Angele Lazurko and Matthew Arbour of Sudbury, Ontario, Canada, are
facing animal cruelty charges after they left Lazurko's chocolate lab
mix locked in a hot car. While they were shopping at the mall, the
one-and-a-half-year-old dog suffered and died.
Lazurko, 20, said to be an animal lover, is devastated over the loss of her favorite pet. She has been studying business in college with the hopes of opening her own animal-related business one day. She had also been working for a pet store, but has lost her job over the incident. (Source: TheStar.com)
Even dog lovers seem to forget how hot it gets in the car when summer rolls around each year. It doesn't have to be all that hot outside for the inside of a car to become dangerously hot. According to PETA (People for the Ethical Treatment of Animals) on a 78 degree day the inside of a car can reach temperatures from 100 to 120 degrees in a very short time. On a 90 degree day, the temperatures rise to more than 160 degrees inside a car. An animal can suffer brain damage or death from heat stroke in 15 minutes. Leaving the windows cracked does not change this dynamic.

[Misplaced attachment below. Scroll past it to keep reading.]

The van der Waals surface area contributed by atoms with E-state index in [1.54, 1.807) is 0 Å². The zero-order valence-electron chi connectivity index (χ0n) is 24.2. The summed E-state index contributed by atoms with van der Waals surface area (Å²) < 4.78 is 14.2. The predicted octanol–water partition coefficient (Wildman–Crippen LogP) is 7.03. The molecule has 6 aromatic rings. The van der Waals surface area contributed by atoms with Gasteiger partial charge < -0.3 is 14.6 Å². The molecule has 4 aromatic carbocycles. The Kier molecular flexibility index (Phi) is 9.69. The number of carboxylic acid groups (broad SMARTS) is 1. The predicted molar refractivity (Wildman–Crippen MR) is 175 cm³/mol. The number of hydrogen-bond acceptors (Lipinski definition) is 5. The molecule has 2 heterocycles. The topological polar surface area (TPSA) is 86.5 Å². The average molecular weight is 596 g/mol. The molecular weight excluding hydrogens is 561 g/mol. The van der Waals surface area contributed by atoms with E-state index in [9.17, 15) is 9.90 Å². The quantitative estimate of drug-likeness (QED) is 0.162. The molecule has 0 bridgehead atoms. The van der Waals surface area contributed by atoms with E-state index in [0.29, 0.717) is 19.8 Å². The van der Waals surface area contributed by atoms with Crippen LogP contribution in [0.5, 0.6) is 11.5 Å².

The symptoms of a pet being overheated include: restlessness, excessive thirst, heavy panting, lethargy, loss of appetite, fever, rapid heartbeat, vomiting, dark tongue, and lack of coordination. Move the animal into the shade (outside the car) and contact a veterinarian immediately. Help to lower the animal's body temperature by giving it water to drink, applying cold compresses or ice packs to the head, chest, and neck, or immerse the animal in lukewarm water. Do not use cold water as this may cause the animal to go into shock. (Source: The Herald-News)
You may considered your pet a member of the family and want to take it everywhere, but on a hot day, if you won't be able to keep your pet with you when you go inside. If you see a pet left inside a hot car, please call 911.